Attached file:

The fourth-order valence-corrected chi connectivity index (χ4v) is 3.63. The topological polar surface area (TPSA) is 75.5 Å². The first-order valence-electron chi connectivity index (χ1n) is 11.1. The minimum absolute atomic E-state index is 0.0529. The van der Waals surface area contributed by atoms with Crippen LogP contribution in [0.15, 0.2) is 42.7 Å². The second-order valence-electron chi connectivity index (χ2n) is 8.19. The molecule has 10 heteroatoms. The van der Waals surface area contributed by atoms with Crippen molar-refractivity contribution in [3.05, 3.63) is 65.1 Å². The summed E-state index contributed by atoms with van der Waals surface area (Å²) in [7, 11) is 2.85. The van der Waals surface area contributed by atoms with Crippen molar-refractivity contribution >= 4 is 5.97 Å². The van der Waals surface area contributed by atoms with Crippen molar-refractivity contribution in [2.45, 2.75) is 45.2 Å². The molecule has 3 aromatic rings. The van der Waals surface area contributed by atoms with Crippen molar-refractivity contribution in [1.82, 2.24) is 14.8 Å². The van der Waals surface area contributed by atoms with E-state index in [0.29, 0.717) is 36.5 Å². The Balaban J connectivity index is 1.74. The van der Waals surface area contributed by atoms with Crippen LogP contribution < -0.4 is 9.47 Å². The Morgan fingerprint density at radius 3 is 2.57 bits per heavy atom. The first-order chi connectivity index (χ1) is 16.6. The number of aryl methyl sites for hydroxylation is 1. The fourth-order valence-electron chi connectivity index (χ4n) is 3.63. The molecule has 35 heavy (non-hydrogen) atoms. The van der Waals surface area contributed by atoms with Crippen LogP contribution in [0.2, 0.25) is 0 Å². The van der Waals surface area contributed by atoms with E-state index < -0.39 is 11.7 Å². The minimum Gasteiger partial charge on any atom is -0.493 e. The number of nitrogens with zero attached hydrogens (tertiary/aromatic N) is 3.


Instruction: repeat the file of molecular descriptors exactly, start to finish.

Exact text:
The fourth-order valence-corrected chi connectivity index (χ4v) is 3.63. The topological polar surface area (TPSA) is 75.5 Å². The first-order valence-electron chi connectivity index (χ1n) is 11.1. The minimum absolute atomic E-state index is 0.0529. The van der Waals surface area contributed by atoms with Crippen LogP contribution in [0.15, 0.2) is 42.7 Å². The second-order valence-electron chi connectivity index (χ2n) is 8.19. The molecule has 10 heteroatoms. The van der Waals surface area contributed by atoms with Crippen molar-refractivity contribution in [3.05, 3.63) is 65.1 Å². The summed E-state index contributed by atoms with van der Waals surface area (Å²) in [7, 11) is 2.85. The van der Waals surface area contributed by atoms with Crippen molar-refractivity contribution >= 4 is 5.97 Å². The van der Waals surface area contributed by atoms with Crippen molar-refractivity contribution in [2.45, 2.75) is 45.2 Å². The molecule has 3 aromatic rings. The van der Waals surface area contributed by atoms with Crippen molar-refractivity contribution in [1.82, 2.24) is 14.8 Å². The van der Waals surface area contributed by atoms with E-state index in [0.29, 0.717) is 36.5 Å². The Balaban J connectivity index is 1.74. The van der Waals surface area contributed by atoms with Crippen LogP contribution < -0.4 is 9.47 Å². The Morgan fingerprint density at radius 3 is 2.57 bits per heavy atom. The first-order chi connectivity index (χ1) is 16.6. The number of aryl methyl sites for hydroxylation is 1. The fourth-order valence-electron chi connectivity index (χ4n) is 3.63. The molecule has 35 heavy (non-hydrogen) atoms. The van der Waals surface area contributed by atoms with Crippen LogP contribution in [0.2, 0.25) is 0 Å². The van der Waals surface area contributed by atoms with E-state index < -0.39 is 11.7 Å². The minimum Gasteiger partial charge on any atom is -0.493 e. The number of nitrogens with zero attached hydrogens (tertiary/aromatic N) is 3.